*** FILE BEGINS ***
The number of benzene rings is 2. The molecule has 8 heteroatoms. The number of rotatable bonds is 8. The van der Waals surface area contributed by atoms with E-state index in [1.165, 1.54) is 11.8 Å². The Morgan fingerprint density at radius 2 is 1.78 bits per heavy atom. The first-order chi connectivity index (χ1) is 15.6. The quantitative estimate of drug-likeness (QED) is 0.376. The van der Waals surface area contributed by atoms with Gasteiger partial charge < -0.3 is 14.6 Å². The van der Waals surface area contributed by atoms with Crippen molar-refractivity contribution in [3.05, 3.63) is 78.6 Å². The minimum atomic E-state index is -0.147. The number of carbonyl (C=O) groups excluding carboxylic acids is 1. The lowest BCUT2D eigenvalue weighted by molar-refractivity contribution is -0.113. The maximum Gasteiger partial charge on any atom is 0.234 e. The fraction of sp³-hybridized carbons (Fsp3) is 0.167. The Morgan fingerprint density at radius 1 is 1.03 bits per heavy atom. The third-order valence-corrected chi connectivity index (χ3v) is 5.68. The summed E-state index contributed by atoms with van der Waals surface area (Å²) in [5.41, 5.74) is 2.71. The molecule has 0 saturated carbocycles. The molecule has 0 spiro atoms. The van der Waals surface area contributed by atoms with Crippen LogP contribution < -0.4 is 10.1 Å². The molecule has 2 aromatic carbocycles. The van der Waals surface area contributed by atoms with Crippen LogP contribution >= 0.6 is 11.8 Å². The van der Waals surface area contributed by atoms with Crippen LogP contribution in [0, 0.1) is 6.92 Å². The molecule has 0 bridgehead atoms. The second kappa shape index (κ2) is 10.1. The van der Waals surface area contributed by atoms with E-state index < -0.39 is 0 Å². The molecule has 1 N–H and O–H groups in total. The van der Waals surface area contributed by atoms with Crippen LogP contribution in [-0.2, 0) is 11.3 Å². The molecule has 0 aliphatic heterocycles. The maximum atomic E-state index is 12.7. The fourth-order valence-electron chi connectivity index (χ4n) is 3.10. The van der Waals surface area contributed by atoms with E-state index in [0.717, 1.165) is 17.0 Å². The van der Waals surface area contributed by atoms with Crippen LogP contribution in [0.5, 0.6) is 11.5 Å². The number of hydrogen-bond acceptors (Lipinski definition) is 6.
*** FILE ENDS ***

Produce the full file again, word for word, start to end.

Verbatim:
The number of benzene rings is 2. The molecule has 8 heteroatoms. The number of rotatable bonds is 8. The van der Waals surface area contributed by atoms with E-state index in [1.165, 1.54) is 11.8 Å². The Morgan fingerprint density at radius 2 is 1.78 bits per heavy atom. The first-order chi connectivity index (χ1) is 15.6. The quantitative estimate of drug-likeness (QED) is 0.376. The van der Waals surface area contributed by atoms with Gasteiger partial charge < -0.3 is 14.6 Å². The van der Waals surface area contributed by atoms with Crippen molar-refractivity contribution in [3.05, 3.63) is 78.6 Å². The minimum atomic E-state index is -0.147. The number of carbonyl (C=O) groups excluding carboxylic acids is 1. The lowest BCUT2D eigenvalue weighted by molar-refractivity contribution is -0.113. The maximum Gasteiger partial charge on any atom is 0.234 e. The fraction of sp³-hybridized carbons (Fsp3) is 0.167. The Morgan fingerprint density at radius 1 is 1.03 bits per heavy atom. The third-order valence-corrected chi connectivity index (χ3v) is 5.68. The summed E-state index contributed by atoms with van der Waals surface area (Å²) in [5.41, 5.74) is 2.71. The molecule has 0 saturated carbocycles. The molecule has 0 spiro atoms. The van der Waals surface area contributed by atoms with Crippen LogP contribution < -0.4 is 10.1 Å². The molecule has 2 aromatic carbocycles. The van der Waals surface area contributed by atoms with Crippen LogP contribution >= 0.6 is 11.8 Å². The van der Waals surface area contributed by atoms with Crippen LogP contribution in [0, 0.1) is 6.92 Å². The molecule has 0 bridgehead atoms. The second kappa shape index (κ2) is 10.1. The van der Waals surface area contributed by atoms with E-state index < -0.39 is 0 Å². The molecule has 1 N–H and O–H groups in total. The van der Waals surface area contributed by atoms with Crippen LogP contribution in [-0.2, 0) is 11.3 Å². The molecule has 0 aliphatic heterocycles. The maximum atomic E-state index is 12.7. The fourth-order valence-electron chi connectivity index (χ4n) is 3.10. The van der Waals surface area contributed by atoms with E-state index in [0.717, 1.165) is 17.0 Å². The van der Waals surface area contributed by atoms with Crippen LogP contribution in [0.5, 0.6) is 11.5 Å². The number of hydrogen-bond acceptors (Lipinski definition) is 6.